Unfortunately, there isn't much you can do.
By design, it is very difficult to identify a person from a Bitcoin address. In principle, if the thief finally transfers the coins to an exchange to sell them, it might be possible to track the coins up to that point, and the exchange could know who received the money. But they probably wouldn't divulge this without a court order (even if it were), and they may be in a different country with different laws. In addition, the thief could use a mixing service or other techniques to make it much more difficult to track the coins until the exchange.
The IP address is a little better (yours is missing some points, by the way). You can use a tool like whois to find the ISP in which the address is registered, and your records will show which of your subscribers was using it at that time. But again, he would need a court order, and they could be in a different country. In addition, there is a very good chance that the thief is not really your subscriber, but someone who compromised your subscriber's computer and used it remotely. There could even be several layers of this.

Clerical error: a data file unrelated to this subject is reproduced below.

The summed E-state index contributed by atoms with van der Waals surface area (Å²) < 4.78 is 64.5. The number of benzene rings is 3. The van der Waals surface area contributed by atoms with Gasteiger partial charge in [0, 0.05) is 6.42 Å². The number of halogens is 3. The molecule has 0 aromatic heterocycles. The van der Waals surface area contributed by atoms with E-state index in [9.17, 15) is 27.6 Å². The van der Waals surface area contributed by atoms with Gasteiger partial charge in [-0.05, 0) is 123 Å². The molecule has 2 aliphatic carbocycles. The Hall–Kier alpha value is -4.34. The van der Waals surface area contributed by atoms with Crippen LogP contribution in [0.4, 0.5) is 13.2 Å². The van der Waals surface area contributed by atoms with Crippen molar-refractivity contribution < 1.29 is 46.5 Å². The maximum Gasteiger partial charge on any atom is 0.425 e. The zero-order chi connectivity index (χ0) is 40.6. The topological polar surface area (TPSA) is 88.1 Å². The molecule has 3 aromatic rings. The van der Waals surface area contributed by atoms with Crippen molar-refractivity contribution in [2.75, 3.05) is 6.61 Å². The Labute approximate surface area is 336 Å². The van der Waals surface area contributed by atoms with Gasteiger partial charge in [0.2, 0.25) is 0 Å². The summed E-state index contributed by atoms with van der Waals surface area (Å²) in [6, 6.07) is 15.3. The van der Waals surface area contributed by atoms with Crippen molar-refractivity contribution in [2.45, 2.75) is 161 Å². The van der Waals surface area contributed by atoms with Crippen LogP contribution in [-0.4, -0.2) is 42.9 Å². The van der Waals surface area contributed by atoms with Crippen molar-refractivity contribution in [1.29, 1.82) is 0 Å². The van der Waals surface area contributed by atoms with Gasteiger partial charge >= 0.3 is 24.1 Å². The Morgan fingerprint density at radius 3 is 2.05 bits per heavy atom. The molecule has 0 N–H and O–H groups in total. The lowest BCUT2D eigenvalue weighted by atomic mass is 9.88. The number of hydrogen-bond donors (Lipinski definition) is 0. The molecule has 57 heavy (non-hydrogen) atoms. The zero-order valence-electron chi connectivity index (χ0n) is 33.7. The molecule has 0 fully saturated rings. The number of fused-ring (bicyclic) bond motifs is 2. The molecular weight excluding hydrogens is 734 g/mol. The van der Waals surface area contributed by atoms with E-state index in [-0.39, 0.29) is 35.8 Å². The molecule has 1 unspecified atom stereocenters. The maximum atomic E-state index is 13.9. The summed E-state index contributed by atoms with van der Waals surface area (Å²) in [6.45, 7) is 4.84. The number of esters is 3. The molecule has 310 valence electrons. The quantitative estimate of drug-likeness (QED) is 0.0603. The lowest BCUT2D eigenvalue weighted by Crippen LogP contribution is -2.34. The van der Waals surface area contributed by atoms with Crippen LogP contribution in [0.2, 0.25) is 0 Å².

Each of these steps would need the help of law enforcement, so it would be reasonable to report the theft to your local or national police agency and provide them with the information you have shared with us. (It might take a bit of work to educate them about Bitcoin, or find an officer who is already familiar with it). But unless the thief has done a bad job covering his tracks, he is unlikely to be caught, and even less likely. You can recover your coins.